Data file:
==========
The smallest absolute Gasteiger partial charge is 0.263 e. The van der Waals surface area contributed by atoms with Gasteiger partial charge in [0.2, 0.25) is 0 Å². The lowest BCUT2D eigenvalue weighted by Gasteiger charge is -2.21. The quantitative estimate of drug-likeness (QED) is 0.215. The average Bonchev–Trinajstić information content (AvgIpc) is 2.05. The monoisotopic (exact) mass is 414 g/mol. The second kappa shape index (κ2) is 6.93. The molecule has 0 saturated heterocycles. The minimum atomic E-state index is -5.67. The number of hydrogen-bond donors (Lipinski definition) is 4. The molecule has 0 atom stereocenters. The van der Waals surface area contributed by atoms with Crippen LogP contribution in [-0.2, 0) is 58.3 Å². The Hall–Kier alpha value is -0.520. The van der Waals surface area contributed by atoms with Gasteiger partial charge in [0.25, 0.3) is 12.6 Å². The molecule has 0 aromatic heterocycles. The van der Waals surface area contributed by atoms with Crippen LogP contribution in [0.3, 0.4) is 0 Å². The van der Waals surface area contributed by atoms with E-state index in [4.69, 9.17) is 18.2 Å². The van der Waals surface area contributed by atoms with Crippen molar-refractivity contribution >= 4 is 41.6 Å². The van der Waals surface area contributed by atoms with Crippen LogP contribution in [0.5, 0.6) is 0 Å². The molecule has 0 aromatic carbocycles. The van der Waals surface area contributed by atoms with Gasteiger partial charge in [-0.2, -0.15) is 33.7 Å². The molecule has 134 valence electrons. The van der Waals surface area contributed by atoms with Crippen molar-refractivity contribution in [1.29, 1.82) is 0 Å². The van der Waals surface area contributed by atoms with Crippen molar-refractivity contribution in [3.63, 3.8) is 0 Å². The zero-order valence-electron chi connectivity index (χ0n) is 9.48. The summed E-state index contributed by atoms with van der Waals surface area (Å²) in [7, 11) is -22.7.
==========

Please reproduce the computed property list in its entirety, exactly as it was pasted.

The smallest absolute Gasteiger partial charge is 0.263 e. The van der Waals surface area contributed by atoms with Gasteiger partial charge in [0.2, 0.25) is 0 Å². The lowest BCUT2D eigenvalue weighted by Gasteiger charge is -2.21. The quantitative estimate of drug-likeness (QED) is 0.215. The average Bonchev–Trinajstić information content (AvgIpc) is 2.05. The monoisotopic (exact) mass is 414 g/mol. The second kappa shape index (κ2) is 6.93. The molecule has 0 saturated heterocycles. The minimum atomic E-state index is -5.67. The number of hydrogen-bond donors (Lipinski definition) is 4. The molecule has 0 atom stereocenters. The van der Waals surface area contributed by atoms with Crippen LogP contribution in [-0.2, 0) is 58.3 Å². The Hall–Kier alpha value is -0.520. The van der Waals surface area contributed by atoms with Gasteiger partial charge in [0.25, 0.3) is 12.6 Å². The molecule has 0 aromatic heterocycles. The van der Waals surface area contributed by atoms with Crippen LogP contribution in [0.3, 0.4) is 0 Å². The van der Waals surface area contributed by atoms with E-state index in [4.69, 9.17) is 18.2 Å². The van der Waals surface area contributed by atoms with Crippen molar-refractivity contribution >= 4 is 41.6 Å². The van der Waals surface area contributed by atoms with Crippen LogP contribution in [0.5, 0.6) is 0 Å². The molecule has 0 aromatic carbocycles. The van der Waals surface area contributed by atoms with Gasteiger partial charge in [-0.2, -0.15) is 33.7 Å². The molecule has 134 valence electrons. The van der Waals surface area contributed by atoms with Crippen molar-refractivity contribution in [1.29, 1.82) is 0 Å². The van der Waals surface area contributed by atoms with Crippen molar-refractivity contribution in [3.63, 3.8) is 0 Å². The zero-order valence-electron chi connectivity index (χ0n) is 9.48. The summed E-state index contributed by atoms with van der Waals surface area (Å²) in [7, 11) is -22.7.